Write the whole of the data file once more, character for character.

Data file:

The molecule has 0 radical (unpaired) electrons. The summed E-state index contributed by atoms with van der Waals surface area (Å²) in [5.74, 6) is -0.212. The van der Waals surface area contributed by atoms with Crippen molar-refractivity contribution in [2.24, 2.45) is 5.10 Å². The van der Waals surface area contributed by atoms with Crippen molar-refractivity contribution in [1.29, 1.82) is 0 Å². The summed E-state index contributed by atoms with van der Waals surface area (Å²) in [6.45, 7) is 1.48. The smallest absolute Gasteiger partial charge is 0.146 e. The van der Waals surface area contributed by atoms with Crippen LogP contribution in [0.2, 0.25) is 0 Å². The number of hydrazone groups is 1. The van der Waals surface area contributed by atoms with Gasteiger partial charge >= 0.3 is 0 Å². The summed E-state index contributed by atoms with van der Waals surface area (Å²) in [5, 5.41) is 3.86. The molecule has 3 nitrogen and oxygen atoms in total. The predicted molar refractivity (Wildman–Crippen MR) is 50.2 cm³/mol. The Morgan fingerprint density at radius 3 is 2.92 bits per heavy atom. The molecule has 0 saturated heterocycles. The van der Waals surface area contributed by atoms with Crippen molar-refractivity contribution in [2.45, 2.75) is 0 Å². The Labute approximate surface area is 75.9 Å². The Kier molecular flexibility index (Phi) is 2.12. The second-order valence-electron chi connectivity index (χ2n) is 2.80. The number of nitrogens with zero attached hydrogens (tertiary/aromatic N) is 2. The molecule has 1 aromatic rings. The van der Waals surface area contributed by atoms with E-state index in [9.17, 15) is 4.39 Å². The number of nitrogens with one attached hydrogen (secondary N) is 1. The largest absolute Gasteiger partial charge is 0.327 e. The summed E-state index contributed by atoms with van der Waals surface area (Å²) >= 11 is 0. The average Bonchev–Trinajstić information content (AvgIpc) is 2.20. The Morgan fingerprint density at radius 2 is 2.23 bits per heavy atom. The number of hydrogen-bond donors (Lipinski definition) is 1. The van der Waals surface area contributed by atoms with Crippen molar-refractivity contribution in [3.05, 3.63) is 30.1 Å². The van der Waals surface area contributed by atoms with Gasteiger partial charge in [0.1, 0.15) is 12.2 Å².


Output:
The molecule has 0 radical (unpaired) electrons. The summed E-state index contributed by atoms with van der Waals surface area (Å²) in [5.74, 6) is -0.212. The van der Waals surface area contributed by atoms with Crippen molar-refractivity contribution in [2.24, 2.45) is 5.10 Å². The van der Waals surface area contributed by atoms with Crippen molar-refractivity contribution in [1.29, 1.82) is 0 Å². The summed E-state index contributed by atoms with van der Waals surface area (Å²) in [6.45, 7) is 1.48. The smallest absolute Gasteiger partial charge is 0.146 e. The van der Waals surface area contributed by atoms with Crippen LogP contribution in [0.2, 0.25) is 0 Å². The number of hydrazone groups is 1. The van der Waals surface area contributed by atoms with Gasteiger partial charge >= 0.3 is 0 Å². The summed E-state index contributed by atoms with van der Waals surface area (Å²) in [5, 5.41) is 3.86. The molecule has 3 nitrogen and oxygen atoms in total. The predicted molar refractivity (Wildman–Crippen MR) is 50.2 cm³/mol. The Morgan fingerprint density at radius 3 is 2.92 bits per heavy atom. The molecule has 0 saturated heterocycles. The van der Waals surface area contributed by atoms with Crippen molar-refractivity contribution in [2.45, 2.75) is 0 Å². The Labute approximate surface area is 75.9 Å². The Kier molecular flexibility index (Phi) is 2.12. The second-order valence-electron chi connectivity index (χ2n) is 2.80. The number of nitrogens with zero attached hydrogens (tertiary/aromatic N) is 2. The molecule has 1 aromatic rings. The van der Waals surface area contributed by atoms with E-state index in [9.17, 15) is 4.39 Å². The number of nitrogens with one attached hydrogen (secondary N) is 1. The largest absolute Gasteiger partial charge is 0.327 e. The summed E-state index contributed by atoms with van der Waals surface area (Å²) >= 11 is 0. The average Bonchev–Trinajstić information content (AvgIpc) is 2.20. The Morgan fingerprint density at radius 2 is 2.23 bits per heavy atom. The number of hydrogen-bond donors (Lipinski definition) is 1. The van der Waals surface area contributed by atoms with Crippen molar-refractivity contribution in [3.05, 3.63) is 30.1 Å². The van der Waals surface area contributed by atoms with Gasteiger partial charge in [0.1, 0.15) is 12.2 Å².